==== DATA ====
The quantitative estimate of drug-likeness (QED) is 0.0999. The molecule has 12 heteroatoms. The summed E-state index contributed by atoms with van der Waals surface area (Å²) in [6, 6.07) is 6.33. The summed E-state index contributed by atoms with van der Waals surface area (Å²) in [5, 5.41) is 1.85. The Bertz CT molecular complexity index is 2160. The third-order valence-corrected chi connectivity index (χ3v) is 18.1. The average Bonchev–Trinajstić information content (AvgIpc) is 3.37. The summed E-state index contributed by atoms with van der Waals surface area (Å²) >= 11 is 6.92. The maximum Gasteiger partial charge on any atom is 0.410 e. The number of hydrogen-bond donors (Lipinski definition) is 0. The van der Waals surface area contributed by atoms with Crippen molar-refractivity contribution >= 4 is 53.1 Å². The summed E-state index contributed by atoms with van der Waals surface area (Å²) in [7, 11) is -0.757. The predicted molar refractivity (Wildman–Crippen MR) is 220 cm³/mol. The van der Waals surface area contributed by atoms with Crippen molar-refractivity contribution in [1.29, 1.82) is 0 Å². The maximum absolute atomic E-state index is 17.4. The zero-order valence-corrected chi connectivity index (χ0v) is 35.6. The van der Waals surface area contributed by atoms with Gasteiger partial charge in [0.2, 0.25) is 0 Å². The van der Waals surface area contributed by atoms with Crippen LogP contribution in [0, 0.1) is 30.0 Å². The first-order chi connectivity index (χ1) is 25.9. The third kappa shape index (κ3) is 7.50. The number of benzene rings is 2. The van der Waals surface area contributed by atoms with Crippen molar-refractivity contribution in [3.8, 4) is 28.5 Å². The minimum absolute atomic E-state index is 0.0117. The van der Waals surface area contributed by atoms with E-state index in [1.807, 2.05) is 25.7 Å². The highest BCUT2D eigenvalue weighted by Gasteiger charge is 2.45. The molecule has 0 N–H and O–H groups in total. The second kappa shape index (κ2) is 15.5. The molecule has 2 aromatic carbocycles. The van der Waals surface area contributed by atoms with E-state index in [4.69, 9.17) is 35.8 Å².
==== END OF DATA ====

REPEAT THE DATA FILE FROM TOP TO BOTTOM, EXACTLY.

The quantitative estimate of drug-likeness (QED) is 0.0999. The molecule has 12 heteroatoms. The summed E-state index contributed by atoms with van der Waals surface area (Å²) in [6, 6.07) is 6.33. The summed E-state index contributed by atoms with van der Waals surface area (Å²) in [5, 5.41) is 1.85. The Bertz CT molecular complexity index is 2160. The third-order valence-corrected chi connectivity index (χ3v) is 18.1. The average Bonchev–Trinajstić information content (AvgIpc) is 3.37. The summed E-state index contributed by atoms with van der Waals surface area (Å²) >= 11 is 6.92. The maximum Gasteiger partial charge on any atom is 0.410 e. The number of hydrogen-bond donors (Lipinski definition) is 0. The van der Waals surface area contributed by atoms with Crippen molar-refractivity contribution >= 4 is 53.1 Å². The summed E-state index contributed by atoms with van der Waals surface area (Å²) in [7, 11) is -0.757. The predicted molar refractivity (Wildman–Crippen MR) is 220 cm³/mol. The van der Waals surface area contributed by atoms with Crippen molar-refractivity contribution in [1.29, 1.82) is 0 Å². The maximum absolute atomic E-state index is 17.4. The zero-order valence-corrected chi connectivity index (χ0v) is 35.6. The van der Waals surface area contributed by atoms with Gasteiger partial charge in [0.2, 0.25) is 0 Å². The van der Waals surface area contributed by atoms with Crippen LogP contribution in [0, 0.1) is 30.0 Å². The first-order chi connectivity index (χ1) is 25.9. The third kappa shape index (κ3) is 7.50. The number of benzene rings is 2. The van der Waals surface area contributed by atoms with Crippen molar-refractivity contribution in [3.8, 4) is 28.5 Å². The minimum absolute atomic E-state index is 0.0117. The van der Waals surface area contributed by atoms with E-state index in [1.807, 2.05) is 25.7 Å². The highest BCUT2D eigenvalue weighted by Gasteiger charge is 2.45. The molecule has 0 N–H and O–H groups in total. The second kappa shape index (κ2) is 15.5. The molecule has 2 aromatic carbocycles. The van der Waals surface area contributed by atoms with E-state index in [4.69, 9.17) is 35.8 Å².